The Spiegeltent from Malle, Belgium. It is one of the Fringe Festival's most popular venues. Grand finale of Circus Orange's free TRICYCLE performance in MLK Memorial Park on September 19, 2014. The acrobat was suspended in a wheel by a crane some 60 feet up.
|East End neighborhood of Rochester|
|Time and Date|
|Sept. 15-24, 2016|
|<info AT rochesterfringe DOT com>|
|PO Box 10508, Rochester, NY 14610|
The First Niagara Rochester Fringe Festival is an annual event held in downtown Rochester, especially in and around the East End. In addition to facilitating ten days of shows in twenty-eight different venues, the Fringe also produces its own headline shows, as well as coordinating free entertainment on Gibbs Street. Since its inception in 2012, the Rochester Fringe Festival has grown into one of the largest multi-arts festivals in the state. Over 50,000 people attended in 2013, making it one of the largest fringe festivals in the country1. In 2015 it maintained that position as attendance grew to over 63,0002.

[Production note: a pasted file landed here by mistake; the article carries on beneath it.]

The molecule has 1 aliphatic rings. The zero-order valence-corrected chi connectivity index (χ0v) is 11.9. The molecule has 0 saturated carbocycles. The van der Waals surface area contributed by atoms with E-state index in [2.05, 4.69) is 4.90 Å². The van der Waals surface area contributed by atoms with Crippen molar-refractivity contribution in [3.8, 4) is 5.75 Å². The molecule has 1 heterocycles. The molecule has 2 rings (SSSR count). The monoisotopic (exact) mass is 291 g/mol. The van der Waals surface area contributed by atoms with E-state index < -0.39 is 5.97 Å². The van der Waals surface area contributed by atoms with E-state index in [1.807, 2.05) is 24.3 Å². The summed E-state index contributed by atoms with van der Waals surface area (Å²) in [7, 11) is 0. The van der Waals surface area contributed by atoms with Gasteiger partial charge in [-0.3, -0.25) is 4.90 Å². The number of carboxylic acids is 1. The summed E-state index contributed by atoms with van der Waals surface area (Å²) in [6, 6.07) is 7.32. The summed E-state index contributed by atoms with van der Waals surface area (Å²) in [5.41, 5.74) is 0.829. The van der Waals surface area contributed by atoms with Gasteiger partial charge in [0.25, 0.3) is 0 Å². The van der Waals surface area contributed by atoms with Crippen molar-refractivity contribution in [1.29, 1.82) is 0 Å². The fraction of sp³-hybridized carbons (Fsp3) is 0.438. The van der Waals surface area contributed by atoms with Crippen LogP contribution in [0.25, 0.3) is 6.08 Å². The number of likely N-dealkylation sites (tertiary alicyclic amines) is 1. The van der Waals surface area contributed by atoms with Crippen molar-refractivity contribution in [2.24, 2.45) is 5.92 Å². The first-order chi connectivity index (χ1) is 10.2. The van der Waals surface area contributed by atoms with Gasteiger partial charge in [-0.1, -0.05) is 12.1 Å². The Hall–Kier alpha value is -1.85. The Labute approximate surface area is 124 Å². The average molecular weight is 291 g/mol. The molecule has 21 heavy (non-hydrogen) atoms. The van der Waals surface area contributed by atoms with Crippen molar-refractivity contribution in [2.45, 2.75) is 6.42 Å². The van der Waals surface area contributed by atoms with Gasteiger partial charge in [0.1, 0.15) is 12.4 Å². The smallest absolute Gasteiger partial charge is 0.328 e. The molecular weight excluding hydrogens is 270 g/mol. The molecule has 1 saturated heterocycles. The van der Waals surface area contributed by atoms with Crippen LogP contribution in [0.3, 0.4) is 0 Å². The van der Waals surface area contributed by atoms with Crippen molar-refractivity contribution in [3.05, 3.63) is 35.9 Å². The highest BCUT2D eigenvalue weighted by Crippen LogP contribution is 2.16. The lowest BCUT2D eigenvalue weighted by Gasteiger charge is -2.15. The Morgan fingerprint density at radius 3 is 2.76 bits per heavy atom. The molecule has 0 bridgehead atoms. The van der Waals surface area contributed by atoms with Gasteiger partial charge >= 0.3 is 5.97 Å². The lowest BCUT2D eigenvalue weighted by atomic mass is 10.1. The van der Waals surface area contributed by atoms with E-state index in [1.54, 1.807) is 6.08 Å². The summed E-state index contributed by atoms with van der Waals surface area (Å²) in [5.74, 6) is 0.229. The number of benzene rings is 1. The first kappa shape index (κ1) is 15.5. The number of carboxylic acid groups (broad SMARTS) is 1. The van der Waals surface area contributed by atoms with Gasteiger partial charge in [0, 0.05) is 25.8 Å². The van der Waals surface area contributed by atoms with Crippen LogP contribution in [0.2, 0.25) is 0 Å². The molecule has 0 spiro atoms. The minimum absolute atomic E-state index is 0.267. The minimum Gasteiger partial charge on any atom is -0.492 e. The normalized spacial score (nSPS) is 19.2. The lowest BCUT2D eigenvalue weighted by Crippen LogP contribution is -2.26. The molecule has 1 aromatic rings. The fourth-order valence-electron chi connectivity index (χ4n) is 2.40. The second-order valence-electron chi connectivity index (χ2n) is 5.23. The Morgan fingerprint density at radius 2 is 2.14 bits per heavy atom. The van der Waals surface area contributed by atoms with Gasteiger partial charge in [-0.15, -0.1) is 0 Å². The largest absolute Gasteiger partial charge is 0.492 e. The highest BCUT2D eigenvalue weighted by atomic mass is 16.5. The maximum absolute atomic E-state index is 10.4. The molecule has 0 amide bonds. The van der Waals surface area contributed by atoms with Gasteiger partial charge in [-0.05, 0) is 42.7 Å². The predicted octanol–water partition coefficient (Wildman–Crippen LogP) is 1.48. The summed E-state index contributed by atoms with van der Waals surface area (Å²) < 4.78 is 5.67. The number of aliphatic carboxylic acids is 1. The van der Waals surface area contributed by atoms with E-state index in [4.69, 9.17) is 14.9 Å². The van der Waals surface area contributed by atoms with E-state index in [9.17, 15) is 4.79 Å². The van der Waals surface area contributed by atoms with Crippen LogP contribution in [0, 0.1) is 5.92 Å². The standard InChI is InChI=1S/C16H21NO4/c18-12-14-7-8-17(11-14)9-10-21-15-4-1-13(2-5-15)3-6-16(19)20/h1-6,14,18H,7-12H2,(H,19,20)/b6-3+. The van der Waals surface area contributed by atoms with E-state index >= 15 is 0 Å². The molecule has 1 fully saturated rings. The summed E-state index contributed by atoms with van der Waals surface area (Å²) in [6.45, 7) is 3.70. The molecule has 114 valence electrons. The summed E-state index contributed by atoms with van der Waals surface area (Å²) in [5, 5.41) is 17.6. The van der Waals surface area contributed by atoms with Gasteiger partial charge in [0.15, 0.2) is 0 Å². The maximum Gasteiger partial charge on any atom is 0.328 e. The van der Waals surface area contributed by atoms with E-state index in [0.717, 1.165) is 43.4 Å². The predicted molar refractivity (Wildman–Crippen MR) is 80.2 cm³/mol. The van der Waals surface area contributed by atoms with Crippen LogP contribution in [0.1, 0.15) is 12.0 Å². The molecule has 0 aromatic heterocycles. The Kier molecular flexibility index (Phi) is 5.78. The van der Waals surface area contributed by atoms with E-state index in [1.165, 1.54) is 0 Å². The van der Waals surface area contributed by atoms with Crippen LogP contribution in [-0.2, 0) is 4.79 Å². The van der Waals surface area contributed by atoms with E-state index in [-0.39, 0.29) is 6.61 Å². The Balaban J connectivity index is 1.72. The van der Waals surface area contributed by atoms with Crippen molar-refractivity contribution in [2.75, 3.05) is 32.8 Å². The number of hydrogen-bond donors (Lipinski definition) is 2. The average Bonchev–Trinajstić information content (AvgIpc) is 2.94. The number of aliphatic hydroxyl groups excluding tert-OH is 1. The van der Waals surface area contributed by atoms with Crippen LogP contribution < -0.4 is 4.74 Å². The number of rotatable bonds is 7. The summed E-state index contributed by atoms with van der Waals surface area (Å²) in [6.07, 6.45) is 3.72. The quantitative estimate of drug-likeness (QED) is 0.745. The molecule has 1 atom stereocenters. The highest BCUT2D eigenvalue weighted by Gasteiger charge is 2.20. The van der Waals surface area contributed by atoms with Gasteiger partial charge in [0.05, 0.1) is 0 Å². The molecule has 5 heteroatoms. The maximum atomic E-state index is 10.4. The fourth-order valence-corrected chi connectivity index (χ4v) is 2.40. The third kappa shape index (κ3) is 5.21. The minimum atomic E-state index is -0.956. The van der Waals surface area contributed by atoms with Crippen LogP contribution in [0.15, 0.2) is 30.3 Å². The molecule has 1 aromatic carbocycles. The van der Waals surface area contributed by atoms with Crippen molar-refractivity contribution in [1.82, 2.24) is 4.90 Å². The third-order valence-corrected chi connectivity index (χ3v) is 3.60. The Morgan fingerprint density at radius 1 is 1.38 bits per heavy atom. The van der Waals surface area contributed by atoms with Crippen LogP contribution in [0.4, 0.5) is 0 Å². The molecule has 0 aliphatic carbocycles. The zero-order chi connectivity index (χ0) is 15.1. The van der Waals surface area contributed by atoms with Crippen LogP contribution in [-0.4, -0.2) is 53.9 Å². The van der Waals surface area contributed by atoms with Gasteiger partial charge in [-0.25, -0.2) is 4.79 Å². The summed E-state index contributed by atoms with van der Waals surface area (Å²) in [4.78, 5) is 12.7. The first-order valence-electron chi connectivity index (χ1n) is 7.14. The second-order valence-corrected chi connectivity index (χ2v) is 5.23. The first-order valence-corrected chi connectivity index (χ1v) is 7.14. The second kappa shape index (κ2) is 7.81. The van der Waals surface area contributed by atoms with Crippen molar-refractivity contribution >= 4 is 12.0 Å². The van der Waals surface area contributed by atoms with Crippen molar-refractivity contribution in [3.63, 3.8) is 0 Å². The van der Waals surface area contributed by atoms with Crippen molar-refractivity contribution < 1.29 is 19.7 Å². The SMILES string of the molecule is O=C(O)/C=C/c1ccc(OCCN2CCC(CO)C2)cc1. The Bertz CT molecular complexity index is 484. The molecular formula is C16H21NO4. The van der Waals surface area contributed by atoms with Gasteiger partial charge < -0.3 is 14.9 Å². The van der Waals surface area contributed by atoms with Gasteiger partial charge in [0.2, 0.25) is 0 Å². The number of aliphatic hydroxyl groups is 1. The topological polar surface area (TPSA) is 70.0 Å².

The idea of a fringe festival originated in 1947, when eight theater groups turned up uninvited at the new Edinburgh International Festival and set up their own performances. The term "fringe festival" was coined the following year by Scottish journalist Robert Kemp to describe informal indie shows. Today there are more than 200 fringe festivals celebrated worldwide. Only twenty are in the United States.
The Rochester Fringe Festival is run by a not-for-profit, 501(c)(3) corporation that was pioneered by several of Rochester’s esteemed cultural institutions, including Geva Theatre Center, the George Eastman House and Garth Fagan Dance, as well as up-and-coming groups like PUSH Physical Theatre and Method Machine. The Board of Directors also includes representatives from the Rochester Downtown Development Corporation, the University of Rochester, the Eastman School of Music, RIT, Boylan Code LLC and Mengel Metzger Barr.
The First Niagara Rochester Fringe Festival exists as a means to connect venues, performers, artists, educational institutions and the audience. The organization facilitates an open environment so that artists and performers can stage their own work and venues can decide on their own programming. Fringe festivals are creative and economic engines for their host communities, and the First Niagara Rochester Fringe Festival will be no exception — it will draw crowds into Downtown Rochester's East End as well as dollars into the local economy.
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